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dc.contributor.advisorChairperson, Graduate Committee: Amanda Lucasen
dc.contributor.authorBesel, Alecia Marieen
dc.description.abstractThis quality improvement project addressed the inequity between assessment of female versus male sexual health in patients undergoing pelvic radiotherapy. Women undergoing pelvic radiotherapy suffer from the long-term side effect of vaginal stenosis which has been cited to decrease sexual satisfaction, result in pain with penetration, and decrease overall quality of life. Vaginal dilation has shown to decrease the degree of vaginal stenosis, and increase overall sexual satisfaction in this population. While national guidelines exist for the assessment of sexual health in men undergoing pelvic radiotherapy, no such guidelines exist for women. The setting of interest was a radiation oncology clinic in Montana, and the following procedures took place: phone calls to women who underwent pelvic radiotherapy between January 1, 2020 and September 9, 2020 to assess sexual health utilizing a validated screening form, the FSFI-6. At the initial phone call, adherence to twice per week vaginal dilation was asked, the woman was re-educated on vaginal dilation to prevent stenosis, and offered a vibrating dilator utilized at other radiation sites with increased adherence rates. Eight weeks later a follow-up call was placed, the FSFI-6 was reviewed and adherence to twice per week vaginal dilation was asked. Initial FSFI-6 and adherence scores were then compared to follow-up scores. The project sample consisted of 55 women meeting inclusion criteria, 13 women were lost to death or recurrence (23%); thus, phone calls took place to 42 women. Seven of these 42 (17%) women answered their phones and provided consent, five consented to the mailing of a vibrating dilator (one of these women was lost to recurrence). A mere two of the seven women (29%) were adherent to twice per week vaginal dilation at initial phone call. At eight-week follow-up phone call to those consenting to vibrating dilator, three of four women (75%) were adherent to at least twice per week dilation, and pain with penetration score on the FSFI-6 decreased by an average of three points, illustrating that issuing a vibrating dilator at completion of pelvic radiotherapy has the potential to increase adherence and decrease pain when a validated screening tool is utilized.en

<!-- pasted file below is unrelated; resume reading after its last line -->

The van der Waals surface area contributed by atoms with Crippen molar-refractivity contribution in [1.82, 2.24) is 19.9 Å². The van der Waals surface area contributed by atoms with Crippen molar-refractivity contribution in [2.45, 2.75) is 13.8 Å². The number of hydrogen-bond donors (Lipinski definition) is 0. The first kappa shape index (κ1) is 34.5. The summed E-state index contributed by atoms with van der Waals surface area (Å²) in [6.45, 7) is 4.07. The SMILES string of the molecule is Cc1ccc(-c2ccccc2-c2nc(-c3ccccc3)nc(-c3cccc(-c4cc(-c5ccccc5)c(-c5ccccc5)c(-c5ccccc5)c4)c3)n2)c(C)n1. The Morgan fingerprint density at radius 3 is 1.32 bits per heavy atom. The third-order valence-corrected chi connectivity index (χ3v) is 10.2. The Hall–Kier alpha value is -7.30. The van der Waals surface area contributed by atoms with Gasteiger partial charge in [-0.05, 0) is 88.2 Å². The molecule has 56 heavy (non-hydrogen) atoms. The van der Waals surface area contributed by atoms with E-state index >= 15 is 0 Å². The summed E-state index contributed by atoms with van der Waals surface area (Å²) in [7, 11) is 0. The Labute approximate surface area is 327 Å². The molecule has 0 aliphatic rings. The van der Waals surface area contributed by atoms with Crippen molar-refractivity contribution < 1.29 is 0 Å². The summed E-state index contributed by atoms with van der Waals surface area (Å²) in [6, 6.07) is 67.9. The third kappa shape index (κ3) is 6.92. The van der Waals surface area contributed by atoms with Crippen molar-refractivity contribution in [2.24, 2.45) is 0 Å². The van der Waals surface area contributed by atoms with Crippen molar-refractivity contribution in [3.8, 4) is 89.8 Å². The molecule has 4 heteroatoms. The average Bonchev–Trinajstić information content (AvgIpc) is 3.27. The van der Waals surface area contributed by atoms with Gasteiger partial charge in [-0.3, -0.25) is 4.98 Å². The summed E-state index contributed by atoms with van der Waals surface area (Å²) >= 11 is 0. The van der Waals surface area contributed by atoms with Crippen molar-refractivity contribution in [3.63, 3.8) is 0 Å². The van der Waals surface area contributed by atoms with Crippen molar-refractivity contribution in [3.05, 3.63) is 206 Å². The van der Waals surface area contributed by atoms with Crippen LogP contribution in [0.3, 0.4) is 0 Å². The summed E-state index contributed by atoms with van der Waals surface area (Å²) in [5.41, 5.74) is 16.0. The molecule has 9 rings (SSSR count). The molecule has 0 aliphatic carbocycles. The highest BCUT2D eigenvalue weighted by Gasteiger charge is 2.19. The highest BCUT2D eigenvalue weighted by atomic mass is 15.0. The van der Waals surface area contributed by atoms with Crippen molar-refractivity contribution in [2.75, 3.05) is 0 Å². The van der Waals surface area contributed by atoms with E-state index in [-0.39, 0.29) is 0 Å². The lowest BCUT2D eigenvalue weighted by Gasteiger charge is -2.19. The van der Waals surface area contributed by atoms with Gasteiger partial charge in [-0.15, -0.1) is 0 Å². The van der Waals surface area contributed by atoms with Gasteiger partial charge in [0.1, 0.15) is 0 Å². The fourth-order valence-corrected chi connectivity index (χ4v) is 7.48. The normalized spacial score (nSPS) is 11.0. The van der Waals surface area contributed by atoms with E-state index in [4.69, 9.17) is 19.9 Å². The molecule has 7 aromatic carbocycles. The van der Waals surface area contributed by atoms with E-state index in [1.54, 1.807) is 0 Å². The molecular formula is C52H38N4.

dc.publisherMontana State University - Bozeman, College of Nursingen
dc.subject.lcshSexual healthen
dc.titleVaginal dilation after pelvic radiotherapyen
dc.rights.holderCopyright 2021 by Alecia Marie Beselen, Graduate Committee: Susan Luparell; Yoshiko Yamashita Colcloughen Paperen of Nursing Practiceen

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